WSJ Reporter Evan Gershkovich's Parents Recall Visiting Their Son In Russian Jail

The family of imprisoned Wall Street Journal reporter Evan Gershkovich provided an update on their son’s condition, six months after he was detained in Russia on espionage charges.

In an interview with CNN’s “AC360” broadcast on Thursday, a day ahead of the six-month anniversary, Ella Milman and Mikhail Gershkovich said they have visited him in prison twice so far, most recently in June.

“Being there, it was like having him back,” his father said. “Of course, it also made us very sad leaving, because we couldn’t take him with us.”

Milman said Gershkovich is “doing really well” under the circumstances.

“He’s kind of defiant,” she said. “He hasn’t done anything wrong. He’s smiling, he understands what’s going on.”

Gershkovich, who the U.S. considers wrongfully detained, was captured by Russia’s Federal Security Service in Yekaterinburg in late March. He is the first U.S. journalist to be arrested in Russia on espionage charges since the Cold War.

Gershkovich, the Journal and the U.S. government have all denied the charges.

The American journalist last appeared in court on Sept. 19 for a hearing on his appeal to be released from prison, but the court declined to hear his case and sent it to a lower court, meaning Gershkovich will likely remain in custody until at least Nov. 30, the date his pretrial detention expires.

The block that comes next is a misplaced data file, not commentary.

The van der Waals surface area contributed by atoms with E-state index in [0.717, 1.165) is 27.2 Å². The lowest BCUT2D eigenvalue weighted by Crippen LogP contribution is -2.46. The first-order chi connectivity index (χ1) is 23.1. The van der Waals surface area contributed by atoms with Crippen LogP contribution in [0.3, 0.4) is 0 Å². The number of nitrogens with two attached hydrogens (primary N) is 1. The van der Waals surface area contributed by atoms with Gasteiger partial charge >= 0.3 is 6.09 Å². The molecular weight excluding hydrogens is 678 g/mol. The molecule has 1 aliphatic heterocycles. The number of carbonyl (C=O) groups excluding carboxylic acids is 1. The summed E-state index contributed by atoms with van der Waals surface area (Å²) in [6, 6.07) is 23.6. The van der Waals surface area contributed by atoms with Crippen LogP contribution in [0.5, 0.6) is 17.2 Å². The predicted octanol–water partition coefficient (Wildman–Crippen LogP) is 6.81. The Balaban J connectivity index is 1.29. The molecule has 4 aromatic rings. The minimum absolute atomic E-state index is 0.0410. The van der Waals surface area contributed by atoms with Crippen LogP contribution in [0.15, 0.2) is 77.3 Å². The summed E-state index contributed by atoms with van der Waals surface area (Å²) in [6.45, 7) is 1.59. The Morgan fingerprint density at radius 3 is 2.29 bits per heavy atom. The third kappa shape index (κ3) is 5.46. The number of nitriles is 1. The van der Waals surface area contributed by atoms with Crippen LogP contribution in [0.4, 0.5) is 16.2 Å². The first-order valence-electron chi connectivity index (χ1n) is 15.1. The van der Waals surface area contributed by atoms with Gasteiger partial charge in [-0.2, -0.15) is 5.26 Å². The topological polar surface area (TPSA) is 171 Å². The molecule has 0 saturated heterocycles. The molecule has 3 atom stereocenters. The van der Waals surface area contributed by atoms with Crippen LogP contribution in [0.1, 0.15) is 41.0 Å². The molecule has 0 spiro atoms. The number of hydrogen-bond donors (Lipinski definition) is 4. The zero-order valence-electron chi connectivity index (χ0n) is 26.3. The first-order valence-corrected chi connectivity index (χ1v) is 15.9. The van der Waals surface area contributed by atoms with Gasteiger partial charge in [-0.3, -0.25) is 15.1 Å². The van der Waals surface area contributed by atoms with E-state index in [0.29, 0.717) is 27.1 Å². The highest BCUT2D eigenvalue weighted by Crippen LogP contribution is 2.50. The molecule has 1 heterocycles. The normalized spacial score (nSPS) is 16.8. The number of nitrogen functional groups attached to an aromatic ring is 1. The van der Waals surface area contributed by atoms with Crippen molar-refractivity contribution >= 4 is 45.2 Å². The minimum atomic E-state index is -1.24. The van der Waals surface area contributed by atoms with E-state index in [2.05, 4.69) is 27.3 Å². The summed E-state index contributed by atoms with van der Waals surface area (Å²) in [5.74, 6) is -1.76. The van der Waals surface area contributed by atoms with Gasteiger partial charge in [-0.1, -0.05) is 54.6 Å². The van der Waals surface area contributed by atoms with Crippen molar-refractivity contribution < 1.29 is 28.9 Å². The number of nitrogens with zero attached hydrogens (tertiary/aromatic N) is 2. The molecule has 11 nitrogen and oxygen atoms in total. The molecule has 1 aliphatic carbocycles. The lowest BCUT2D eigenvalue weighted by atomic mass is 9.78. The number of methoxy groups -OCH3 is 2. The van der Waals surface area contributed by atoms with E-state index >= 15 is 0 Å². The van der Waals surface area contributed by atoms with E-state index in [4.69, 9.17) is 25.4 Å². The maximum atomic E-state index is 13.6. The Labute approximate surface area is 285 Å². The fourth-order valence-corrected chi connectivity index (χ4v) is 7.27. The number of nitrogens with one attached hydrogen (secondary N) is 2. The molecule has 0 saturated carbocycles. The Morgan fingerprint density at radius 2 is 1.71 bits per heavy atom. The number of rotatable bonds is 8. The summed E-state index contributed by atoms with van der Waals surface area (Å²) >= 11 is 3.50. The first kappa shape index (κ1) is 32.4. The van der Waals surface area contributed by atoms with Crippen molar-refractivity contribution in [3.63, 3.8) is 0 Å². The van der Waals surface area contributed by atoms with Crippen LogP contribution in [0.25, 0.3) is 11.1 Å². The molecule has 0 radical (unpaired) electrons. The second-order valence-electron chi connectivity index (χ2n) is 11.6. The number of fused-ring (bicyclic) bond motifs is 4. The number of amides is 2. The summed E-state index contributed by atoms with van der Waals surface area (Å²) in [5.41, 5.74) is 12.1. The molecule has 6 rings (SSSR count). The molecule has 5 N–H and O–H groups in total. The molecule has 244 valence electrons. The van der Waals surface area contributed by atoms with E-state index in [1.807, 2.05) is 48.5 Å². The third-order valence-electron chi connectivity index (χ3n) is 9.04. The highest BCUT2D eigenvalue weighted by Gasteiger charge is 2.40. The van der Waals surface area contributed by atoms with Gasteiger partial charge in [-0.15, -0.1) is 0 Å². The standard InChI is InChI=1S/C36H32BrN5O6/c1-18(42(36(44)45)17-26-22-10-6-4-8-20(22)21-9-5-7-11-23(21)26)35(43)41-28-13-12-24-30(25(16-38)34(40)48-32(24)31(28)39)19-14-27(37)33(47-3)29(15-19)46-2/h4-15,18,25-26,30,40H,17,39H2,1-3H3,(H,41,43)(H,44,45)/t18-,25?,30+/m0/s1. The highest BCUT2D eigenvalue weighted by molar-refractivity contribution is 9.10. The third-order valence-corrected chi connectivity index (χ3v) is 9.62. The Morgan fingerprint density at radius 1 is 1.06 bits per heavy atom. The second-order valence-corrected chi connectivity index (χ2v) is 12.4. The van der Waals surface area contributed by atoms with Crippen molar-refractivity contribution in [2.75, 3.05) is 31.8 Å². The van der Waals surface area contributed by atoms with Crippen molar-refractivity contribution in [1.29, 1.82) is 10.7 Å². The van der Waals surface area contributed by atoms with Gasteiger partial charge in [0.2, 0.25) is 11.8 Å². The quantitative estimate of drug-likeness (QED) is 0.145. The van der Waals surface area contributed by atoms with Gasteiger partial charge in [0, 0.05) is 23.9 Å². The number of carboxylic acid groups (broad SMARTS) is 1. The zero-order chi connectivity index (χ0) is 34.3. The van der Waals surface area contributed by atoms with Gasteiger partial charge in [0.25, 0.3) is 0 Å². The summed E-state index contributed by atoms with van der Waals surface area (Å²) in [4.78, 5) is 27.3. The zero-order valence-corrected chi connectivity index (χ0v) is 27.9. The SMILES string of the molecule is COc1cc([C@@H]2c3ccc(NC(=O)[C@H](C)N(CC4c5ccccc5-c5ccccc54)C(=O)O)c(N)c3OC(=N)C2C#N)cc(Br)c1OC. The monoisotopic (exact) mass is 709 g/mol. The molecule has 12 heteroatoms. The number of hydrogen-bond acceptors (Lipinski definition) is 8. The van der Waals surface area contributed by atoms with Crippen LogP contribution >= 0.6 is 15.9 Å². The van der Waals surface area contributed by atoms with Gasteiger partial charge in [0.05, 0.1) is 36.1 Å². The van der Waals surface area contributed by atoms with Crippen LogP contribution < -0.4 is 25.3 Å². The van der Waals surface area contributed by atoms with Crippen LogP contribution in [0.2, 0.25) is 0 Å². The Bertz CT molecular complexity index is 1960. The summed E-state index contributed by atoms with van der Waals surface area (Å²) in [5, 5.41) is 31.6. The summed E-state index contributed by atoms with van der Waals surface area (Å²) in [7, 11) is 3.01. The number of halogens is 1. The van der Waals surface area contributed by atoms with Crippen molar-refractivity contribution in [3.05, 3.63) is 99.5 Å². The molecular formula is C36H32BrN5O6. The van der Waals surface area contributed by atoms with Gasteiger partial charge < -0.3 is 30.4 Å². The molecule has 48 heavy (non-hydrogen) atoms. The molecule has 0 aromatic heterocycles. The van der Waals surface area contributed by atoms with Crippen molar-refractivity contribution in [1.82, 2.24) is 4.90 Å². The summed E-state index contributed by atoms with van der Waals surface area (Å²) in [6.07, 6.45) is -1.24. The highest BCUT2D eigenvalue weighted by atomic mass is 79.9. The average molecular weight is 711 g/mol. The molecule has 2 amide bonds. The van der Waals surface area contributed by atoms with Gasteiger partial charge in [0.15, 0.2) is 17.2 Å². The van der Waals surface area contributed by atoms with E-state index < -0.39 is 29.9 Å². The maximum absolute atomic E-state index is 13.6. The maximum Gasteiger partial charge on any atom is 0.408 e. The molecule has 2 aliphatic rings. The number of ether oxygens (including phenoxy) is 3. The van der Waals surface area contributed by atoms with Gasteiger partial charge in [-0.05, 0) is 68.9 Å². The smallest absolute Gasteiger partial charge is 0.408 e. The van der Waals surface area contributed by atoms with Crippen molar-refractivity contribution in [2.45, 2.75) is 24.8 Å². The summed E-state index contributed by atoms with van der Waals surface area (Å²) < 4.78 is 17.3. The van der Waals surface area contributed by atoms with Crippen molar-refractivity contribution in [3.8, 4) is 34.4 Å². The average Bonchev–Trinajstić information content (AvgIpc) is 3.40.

John Kirby, National Security Council’s coordinator for strategic communications, last week said “it could be potentially tough” to secure his release.

Meanwhile, a bipartisan group of senators has introduced a resolution calling on Russia to “immediately” free Gershkovich.

Wall Street Journal reporter Evan Gershkovich stands in a glass cage in a courtroom at the Moscow City Court, in Moscow on Sept. 19, 2023.
Wall Street Journal reporter Evan Gershkovich stands in a glass cage in a courtroom at the Moscow City Court, in Moscow on Sept. 19, 2023.

Dmitry Serebryakov via Associated Press

His sister, Danielle Gershkovich, said the family is now able to keep in touch with him through letters they exchange “about once a week.”

“It’s just so nice,” she said. “I hear his voice in my head when I read them. It just feels like we get to talk.”

Gershkovich’s parents both fled the Soviet Union and migrated to the U.S.

Milman said they weren’t initially alarmed when Gershkovich started reporting in Russia six years ago.

″Things changed a lot since he started,” she said. “He came to Russia in 2017. Things were a lot different at the time.”

She added that Gershkovich remains an American boy at heart. He’d always seek comfort food like hamburgers and buffalo wings upon return from his foreign reporting trips.

“He’s an American boy who has roots in Russian culture,” she added.

Dow Jones, the parent company of the Journal, has been working to keep his captivity in the headlines, and plans a “social media storm” at 10:30 a.m. Friday to push for his release.


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